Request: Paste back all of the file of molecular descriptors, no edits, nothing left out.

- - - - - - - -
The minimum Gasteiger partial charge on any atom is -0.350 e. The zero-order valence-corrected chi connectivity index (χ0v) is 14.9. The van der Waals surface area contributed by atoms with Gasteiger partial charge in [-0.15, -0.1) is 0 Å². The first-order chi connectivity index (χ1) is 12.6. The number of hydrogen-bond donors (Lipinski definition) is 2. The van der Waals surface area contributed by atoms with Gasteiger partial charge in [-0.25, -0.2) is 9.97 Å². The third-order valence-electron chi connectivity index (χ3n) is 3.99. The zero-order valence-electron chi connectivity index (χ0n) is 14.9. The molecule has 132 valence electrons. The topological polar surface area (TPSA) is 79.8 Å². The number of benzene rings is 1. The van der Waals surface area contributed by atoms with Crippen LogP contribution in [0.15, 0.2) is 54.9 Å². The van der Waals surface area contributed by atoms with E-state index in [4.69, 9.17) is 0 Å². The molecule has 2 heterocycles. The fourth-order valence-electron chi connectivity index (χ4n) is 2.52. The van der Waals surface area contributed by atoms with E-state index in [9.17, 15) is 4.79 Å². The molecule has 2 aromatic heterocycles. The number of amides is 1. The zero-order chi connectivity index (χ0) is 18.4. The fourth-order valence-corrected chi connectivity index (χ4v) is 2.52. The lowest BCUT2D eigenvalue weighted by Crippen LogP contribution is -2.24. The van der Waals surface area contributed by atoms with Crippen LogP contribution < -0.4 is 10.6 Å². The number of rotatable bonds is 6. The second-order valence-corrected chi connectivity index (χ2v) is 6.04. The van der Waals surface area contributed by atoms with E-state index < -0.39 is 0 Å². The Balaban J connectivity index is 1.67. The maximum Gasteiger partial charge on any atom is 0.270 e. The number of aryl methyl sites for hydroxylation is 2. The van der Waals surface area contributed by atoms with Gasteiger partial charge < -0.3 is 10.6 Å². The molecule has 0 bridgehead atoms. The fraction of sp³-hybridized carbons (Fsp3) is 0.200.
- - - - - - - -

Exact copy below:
The minimum Gasteiger partial charge on any atom is -0.350 e. The zero-order valence-corrected chi connectivity index (χ0v) is 14.9. The van der Waals surface area contributed by atoms with Gasteiger partial charge in [-0.15, -0.1) is 0 Å². The first-order chi connectivity index (χ1) is 12.6. The number of hydrogen-bond donors (Lipinski definition) is 2. The van der Waals surface area contributed by atoms with Gasteiger partial charge in [-0.25, -0.2) is 9.97 Å². The third-order valence-electron chi connectivity index (χ3n) is 3.99. The zero-order valence-electron chi connectivity index (χ0n) is 14.9. The molecule has 132 valence electrons. The topological polar surface area (TPSA) is 79.8 Å². The number of benzene rings is 1. The van der Waals surface area contributed by atoms with Crippen LogP contribution in [0.15, 0.2) is 54.9 Å². The van der Waals surface area contributed by atoms with E-state index in [4.69, 9.17) is 0 Å². The molecule has 2 heterocycles. The fourth-order valence-electron chi connectivity index (χ4n) is 2.52. The van der Waals surface area contributed by atoms with E-state index in [9.17, 15) is 4.79 Å². The molecule has 2 aromatic heterocycles. The number of amides is 1. The zero-order chi connectivity index (χ0) is 18.4. The fourth-order valence-corrected chi connectivity index (χ4v) is 2.52. The lowest BCUT2D eigenvalue weighted by Crippen LogP contribution is -2.24. The van der Waals surface area contributed by atoms with Crippen LogP contribution < -0.4 is 10.6 Å². The number of rotatable bonds is 6. The second-order valence-corrected chi connectivity index (χ2v) is 6.04. The van der Waals surface area contributed by atoms with E-state index < -0.39 is 0 Å². The Balaban J connectivity index is 1.67. The maximum Gasteiger partial charge on any atom is 0.270 e. The number of aryl methyl sites for hydroxylation is 2. The van der Waals surface area contributed by atoms with Gasteiger partial charge < -0.3 is 10.6 Å². The molecule has 0 bridgehead atoms. The fraction of sp³-hybridized carbons (Fsp3) is 0.200.